Could be a two party system soon enough, the National Unity’s (Blue Liberals and Cons) vs the Soverignty Associationists, NDP, Bloc and Left Libs.

  16. Austin, can we forego the suggestions of wiping parties off of the map? Isn’t that the very sort of idiocy that got us where we are today? I hate Harper’s conservatives, but I can dislike rabid lefties just as much when they start yapping about wiping people they disagree with “off the map”.

  17. I thought Andrew supported proportional representation.

    Andrew, a good, decent Canadian, is thrilled with what’s going on. He’s just posting these blogs to sitr up discussion.

  18. Andrew,

    In an election, Canadians vote for MPs to form a Parliament. The party with the largest caucus is, by custom, given an opportunity to form a government by seeking the confidence of the House.

    There’s not automatic granting of confidence — even if your party has the most seats.

    Harper and his confederacy of dunces have quite unilaterally LOST THE CONFIDENCE OF THE HOUSE.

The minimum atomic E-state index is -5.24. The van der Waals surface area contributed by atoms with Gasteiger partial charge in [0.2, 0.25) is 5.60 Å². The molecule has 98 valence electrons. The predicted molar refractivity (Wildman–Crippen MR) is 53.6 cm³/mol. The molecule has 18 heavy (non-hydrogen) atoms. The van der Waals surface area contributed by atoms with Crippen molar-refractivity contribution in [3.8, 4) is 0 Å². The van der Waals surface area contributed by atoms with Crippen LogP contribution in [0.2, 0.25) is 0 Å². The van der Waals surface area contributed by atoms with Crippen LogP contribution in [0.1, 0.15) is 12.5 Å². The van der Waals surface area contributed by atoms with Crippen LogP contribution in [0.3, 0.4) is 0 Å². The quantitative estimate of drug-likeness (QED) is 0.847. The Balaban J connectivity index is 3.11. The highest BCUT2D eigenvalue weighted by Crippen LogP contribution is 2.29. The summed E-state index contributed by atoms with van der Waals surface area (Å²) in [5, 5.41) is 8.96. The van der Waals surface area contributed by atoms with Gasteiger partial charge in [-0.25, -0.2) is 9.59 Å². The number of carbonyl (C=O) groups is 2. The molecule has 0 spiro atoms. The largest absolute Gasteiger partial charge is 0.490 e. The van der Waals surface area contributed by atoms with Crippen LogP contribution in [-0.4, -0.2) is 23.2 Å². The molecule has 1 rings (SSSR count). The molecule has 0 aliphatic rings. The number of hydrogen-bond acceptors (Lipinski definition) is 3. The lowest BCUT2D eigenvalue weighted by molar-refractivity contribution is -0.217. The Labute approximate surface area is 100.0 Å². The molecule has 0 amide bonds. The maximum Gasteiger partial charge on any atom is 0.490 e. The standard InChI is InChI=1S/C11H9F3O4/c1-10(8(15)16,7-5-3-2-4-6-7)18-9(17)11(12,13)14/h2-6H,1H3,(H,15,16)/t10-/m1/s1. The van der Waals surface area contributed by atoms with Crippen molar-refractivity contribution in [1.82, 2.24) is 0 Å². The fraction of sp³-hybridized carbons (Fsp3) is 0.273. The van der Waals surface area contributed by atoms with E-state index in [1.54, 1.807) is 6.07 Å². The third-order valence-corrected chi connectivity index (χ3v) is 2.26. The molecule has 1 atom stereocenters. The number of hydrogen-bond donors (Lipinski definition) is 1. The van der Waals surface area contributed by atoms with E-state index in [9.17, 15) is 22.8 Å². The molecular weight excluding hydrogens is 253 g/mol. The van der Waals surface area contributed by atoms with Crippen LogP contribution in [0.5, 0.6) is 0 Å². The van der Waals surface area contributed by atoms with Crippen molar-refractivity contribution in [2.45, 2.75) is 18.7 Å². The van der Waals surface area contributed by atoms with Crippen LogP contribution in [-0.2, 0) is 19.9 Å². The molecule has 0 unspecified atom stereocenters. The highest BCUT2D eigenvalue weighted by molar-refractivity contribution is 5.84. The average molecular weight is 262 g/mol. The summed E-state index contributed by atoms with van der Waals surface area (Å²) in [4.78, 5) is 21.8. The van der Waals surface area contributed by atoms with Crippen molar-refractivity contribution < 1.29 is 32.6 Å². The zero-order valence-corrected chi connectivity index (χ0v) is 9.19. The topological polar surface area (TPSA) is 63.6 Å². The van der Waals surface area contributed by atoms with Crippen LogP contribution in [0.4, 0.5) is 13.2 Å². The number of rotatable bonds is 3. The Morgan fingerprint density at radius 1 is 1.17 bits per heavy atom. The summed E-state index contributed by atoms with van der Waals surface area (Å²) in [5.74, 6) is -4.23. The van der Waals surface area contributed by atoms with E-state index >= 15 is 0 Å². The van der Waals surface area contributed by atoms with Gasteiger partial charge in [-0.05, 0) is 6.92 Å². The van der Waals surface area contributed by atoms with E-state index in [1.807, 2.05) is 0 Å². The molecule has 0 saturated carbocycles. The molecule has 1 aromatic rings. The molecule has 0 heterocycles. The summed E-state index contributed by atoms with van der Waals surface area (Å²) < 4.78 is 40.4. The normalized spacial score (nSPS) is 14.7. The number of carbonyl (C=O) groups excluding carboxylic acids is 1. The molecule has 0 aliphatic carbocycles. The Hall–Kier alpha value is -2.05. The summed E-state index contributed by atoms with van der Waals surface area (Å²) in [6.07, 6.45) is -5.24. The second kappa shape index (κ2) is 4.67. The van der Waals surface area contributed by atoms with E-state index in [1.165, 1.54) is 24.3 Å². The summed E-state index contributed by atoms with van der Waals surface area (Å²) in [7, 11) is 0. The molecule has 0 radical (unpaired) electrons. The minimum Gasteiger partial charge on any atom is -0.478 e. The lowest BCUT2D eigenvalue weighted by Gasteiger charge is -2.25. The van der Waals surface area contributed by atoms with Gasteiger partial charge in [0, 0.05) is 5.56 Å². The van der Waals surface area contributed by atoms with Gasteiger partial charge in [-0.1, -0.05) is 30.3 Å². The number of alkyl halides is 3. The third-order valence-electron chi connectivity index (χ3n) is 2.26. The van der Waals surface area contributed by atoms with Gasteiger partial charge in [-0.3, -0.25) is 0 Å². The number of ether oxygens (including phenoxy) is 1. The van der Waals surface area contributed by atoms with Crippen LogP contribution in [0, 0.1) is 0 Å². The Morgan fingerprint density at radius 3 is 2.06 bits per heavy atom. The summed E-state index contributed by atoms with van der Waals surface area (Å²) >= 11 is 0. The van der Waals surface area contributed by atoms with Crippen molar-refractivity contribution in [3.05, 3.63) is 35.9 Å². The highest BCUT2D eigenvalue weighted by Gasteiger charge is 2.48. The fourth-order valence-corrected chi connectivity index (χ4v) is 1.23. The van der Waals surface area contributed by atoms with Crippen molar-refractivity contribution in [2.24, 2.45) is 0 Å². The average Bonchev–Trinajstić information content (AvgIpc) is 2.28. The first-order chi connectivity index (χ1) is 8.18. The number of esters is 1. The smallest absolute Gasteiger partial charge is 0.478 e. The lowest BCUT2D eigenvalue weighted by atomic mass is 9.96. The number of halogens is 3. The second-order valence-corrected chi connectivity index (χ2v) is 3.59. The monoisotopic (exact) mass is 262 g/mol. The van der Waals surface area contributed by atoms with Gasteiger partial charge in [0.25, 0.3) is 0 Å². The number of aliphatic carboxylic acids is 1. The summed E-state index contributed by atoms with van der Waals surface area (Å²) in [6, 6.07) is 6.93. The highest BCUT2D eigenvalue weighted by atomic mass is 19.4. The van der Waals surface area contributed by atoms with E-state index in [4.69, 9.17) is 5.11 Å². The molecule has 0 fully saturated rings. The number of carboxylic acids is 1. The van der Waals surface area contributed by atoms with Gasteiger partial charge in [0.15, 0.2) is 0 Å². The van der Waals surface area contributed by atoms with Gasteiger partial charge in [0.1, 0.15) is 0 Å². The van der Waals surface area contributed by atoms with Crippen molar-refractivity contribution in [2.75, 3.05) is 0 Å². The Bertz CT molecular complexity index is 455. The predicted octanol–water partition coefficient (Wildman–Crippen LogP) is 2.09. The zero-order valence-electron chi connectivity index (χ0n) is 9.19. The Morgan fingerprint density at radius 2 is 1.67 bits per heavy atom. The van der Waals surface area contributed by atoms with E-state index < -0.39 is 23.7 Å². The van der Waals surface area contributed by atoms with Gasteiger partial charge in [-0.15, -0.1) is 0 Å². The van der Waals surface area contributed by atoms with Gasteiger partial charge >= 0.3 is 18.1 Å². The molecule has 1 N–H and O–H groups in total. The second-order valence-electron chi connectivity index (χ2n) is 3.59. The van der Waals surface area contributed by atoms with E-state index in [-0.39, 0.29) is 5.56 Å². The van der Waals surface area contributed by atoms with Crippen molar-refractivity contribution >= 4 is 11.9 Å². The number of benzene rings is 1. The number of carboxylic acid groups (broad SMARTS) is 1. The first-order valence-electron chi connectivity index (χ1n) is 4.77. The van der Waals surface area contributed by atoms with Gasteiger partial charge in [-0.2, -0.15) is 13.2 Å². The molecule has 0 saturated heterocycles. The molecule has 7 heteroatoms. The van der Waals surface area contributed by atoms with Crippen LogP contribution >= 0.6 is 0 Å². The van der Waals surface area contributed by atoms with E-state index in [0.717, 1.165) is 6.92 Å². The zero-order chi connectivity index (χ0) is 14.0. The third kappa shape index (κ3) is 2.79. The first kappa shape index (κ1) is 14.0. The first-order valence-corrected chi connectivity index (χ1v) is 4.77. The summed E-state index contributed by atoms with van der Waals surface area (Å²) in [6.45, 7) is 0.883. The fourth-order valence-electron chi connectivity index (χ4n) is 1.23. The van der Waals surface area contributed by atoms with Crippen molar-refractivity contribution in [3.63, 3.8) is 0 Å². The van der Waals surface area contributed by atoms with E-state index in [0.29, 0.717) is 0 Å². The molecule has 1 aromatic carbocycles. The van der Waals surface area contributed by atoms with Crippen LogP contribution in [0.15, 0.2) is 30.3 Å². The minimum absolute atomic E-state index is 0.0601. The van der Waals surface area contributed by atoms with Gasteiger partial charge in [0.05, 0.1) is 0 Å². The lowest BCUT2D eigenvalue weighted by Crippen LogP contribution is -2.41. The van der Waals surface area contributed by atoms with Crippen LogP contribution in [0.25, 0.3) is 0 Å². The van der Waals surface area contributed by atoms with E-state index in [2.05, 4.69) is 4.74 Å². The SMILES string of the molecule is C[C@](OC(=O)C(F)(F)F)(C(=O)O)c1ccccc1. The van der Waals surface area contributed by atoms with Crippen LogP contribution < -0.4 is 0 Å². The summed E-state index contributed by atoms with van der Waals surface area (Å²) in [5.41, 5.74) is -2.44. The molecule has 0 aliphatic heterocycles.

All the rest (election financing, right to strike, fiscal stimulus, taping private meetings) is window dressing.

    At no point do you address the crux of the matter: Why has Harper done what he has to lose the confidence of the house; how might he regain it quickly enough to stay in power; why on earth is this guy playing parlour games (badly) when we have a war on (one that’s spreading), looming trade problems with our biggest market’s new government, a collapsing manufacturing sector coupled with falling commodity prices, etc., etc.?

    Instead of impugning the motives of opposition politicians — fun, but easy sport — why not weigh in on the “is he having a stroke?” and “what can he do to pull it out of the fire?” lines of inquiry vis a vis our suddenly benighted PM?